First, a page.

The latest reports from the Energy Information Administration showed a decline in US crude inventory for ten of the past eleven weeks.
Oil prices surged some 10 percent last week, largely due to the devastation of Hurricane Delta which slammed into the Gulf of Mexico and caused disruptions in production in the region. Following the moves, analysts had started to consider the possibility of a breakout for oil prices, but Monday's reversal has called this forecast into question.
Saudi Aramco has announced that intends to increase production in the coming years as it expects demand to increase once the threat of COVID-19 passes and people begin to travel again. The company has announced that it plans to add 1 million barrels per day to its production, eventually reaching 13 million barrels per day, as compared to its current level of 12 million barrels per day.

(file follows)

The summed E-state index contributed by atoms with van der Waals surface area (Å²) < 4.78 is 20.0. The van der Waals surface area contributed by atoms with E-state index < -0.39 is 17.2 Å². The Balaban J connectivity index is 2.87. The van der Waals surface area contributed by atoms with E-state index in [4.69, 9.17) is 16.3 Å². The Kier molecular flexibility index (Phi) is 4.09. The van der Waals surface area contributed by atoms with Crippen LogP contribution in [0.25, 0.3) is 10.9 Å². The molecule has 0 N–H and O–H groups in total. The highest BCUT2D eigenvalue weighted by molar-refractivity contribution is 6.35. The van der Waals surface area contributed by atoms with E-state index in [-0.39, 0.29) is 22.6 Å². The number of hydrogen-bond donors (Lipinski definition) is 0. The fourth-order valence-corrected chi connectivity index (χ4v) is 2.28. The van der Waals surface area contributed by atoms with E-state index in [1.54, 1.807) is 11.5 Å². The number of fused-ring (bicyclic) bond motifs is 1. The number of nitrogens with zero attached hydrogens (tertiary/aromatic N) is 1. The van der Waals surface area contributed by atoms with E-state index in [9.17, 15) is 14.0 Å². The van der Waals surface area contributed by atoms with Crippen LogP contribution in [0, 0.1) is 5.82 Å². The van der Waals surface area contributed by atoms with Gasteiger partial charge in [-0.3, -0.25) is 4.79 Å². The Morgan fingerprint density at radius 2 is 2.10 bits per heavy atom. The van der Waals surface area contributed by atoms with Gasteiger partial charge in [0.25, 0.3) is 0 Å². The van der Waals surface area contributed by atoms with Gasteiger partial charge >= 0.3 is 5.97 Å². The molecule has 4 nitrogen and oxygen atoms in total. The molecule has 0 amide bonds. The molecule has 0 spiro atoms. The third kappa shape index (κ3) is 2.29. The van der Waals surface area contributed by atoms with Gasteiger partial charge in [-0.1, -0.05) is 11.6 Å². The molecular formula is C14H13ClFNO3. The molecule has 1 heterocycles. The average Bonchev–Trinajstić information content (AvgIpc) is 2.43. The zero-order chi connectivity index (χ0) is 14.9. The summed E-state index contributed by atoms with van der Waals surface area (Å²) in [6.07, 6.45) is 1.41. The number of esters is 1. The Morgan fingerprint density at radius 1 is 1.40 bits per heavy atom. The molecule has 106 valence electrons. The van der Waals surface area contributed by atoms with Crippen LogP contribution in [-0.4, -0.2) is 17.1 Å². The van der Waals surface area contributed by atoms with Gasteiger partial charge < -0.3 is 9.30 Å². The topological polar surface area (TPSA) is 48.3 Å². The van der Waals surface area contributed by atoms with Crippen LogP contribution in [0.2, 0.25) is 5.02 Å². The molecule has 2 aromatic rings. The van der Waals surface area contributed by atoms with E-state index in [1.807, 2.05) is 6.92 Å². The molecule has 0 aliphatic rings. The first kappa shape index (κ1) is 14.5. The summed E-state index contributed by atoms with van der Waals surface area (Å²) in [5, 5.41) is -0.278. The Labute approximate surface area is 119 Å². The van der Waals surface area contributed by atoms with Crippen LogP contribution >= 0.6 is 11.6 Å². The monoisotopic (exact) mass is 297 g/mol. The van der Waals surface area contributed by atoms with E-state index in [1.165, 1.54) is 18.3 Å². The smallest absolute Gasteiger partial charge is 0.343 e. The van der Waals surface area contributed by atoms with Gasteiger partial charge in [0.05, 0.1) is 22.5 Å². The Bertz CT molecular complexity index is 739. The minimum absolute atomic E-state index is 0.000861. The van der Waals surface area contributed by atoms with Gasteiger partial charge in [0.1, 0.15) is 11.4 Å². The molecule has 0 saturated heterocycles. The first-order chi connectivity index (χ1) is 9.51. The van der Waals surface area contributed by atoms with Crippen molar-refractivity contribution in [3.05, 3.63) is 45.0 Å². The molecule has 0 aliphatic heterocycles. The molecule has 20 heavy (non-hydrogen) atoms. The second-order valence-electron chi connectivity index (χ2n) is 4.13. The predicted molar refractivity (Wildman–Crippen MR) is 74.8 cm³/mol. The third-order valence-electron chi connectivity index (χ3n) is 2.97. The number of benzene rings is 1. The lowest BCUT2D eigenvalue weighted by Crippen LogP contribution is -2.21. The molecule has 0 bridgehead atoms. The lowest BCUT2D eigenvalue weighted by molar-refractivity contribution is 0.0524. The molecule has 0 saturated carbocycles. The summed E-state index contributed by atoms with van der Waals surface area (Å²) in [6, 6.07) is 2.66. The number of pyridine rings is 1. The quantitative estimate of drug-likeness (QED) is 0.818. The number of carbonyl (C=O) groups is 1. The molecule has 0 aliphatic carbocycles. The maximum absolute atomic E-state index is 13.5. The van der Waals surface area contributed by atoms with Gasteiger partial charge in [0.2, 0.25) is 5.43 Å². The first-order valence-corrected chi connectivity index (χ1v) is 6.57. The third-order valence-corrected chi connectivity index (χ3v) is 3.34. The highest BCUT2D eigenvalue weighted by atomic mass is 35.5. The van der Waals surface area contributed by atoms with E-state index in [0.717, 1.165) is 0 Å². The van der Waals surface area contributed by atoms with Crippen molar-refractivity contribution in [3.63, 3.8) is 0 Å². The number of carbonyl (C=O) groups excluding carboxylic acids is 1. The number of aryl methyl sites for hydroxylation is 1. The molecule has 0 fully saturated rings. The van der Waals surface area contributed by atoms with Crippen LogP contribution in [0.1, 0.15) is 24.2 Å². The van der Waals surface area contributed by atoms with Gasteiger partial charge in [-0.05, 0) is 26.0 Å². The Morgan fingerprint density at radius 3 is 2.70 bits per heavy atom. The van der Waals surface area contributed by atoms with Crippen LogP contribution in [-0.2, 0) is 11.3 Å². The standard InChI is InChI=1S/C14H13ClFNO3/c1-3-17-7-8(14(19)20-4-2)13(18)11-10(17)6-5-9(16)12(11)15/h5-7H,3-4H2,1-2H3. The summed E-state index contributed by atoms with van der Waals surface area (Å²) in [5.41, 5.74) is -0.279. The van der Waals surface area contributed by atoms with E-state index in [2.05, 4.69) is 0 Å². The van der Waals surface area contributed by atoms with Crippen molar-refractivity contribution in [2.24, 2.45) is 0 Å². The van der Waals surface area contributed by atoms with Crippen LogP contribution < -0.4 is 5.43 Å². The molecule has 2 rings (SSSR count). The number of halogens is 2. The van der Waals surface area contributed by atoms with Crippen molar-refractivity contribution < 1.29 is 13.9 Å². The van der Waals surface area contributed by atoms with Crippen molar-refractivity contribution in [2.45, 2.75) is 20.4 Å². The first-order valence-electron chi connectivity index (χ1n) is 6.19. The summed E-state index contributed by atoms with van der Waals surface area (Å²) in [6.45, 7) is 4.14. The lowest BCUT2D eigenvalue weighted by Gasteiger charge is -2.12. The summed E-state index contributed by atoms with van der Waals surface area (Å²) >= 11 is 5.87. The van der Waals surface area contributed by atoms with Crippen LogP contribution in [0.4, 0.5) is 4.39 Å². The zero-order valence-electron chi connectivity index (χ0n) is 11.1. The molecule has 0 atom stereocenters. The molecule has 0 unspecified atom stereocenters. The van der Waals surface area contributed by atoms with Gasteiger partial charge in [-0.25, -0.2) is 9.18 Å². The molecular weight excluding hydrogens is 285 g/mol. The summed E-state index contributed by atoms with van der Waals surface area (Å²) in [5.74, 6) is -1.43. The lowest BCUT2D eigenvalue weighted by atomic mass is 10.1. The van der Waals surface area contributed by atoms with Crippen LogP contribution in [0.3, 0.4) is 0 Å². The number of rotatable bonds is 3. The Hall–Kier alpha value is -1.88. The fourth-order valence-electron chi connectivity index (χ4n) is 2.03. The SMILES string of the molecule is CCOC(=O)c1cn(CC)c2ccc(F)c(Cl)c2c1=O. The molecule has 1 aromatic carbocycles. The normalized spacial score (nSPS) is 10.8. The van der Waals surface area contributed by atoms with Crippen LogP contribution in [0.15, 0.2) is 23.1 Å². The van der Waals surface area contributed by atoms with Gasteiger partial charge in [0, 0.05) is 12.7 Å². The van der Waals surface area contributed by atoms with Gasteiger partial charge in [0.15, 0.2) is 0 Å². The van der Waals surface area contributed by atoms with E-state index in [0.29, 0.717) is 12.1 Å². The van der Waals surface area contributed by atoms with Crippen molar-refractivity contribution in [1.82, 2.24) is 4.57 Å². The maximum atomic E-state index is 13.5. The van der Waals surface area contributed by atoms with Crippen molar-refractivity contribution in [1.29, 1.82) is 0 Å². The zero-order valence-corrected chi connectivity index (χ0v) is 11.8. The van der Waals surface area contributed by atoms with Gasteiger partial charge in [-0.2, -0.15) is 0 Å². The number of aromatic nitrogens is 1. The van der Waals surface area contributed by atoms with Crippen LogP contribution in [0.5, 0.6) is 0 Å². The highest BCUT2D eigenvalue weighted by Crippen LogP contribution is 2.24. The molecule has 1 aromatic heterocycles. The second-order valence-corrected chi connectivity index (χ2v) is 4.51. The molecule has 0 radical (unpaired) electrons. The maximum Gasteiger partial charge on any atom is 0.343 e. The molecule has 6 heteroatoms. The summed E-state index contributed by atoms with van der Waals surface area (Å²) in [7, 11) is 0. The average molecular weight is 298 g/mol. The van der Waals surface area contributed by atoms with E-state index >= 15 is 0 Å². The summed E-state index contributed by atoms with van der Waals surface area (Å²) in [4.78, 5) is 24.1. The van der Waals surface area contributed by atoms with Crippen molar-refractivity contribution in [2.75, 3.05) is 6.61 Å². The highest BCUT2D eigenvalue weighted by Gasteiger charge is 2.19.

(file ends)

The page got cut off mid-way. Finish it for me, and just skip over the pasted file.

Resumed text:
Similarly, OPEC+, largely responsible for supporting oil prices with its strategic production cuts, is rumored to be mulling the possibility of reducing its production cuts and bringing back more oil to the market starting in Q1 2021. According to the reports, OPEC+ plans to curb production cuts from its current cuts of 7.7 million barrels per day to cuts of some 5.8 million barrels per day in the next quarter.
U.S. WTI prices were down 1.21 percent as of 8:53 a.m. GMT, to trade at $40.11 per barrel. Brent crude futures were down 1.14 percent to $42.36 per barrel.
The latest reports from the Energy Information Administration showed a decline in US crude inventory for ten of the past eleven weeks. Still, US stocks of 492.2 million barrels place inventories about 12 percent higher than the five-year average for this time of year, a number which, though distressing, is still below the numbers in July and April (when storage was at near capacity).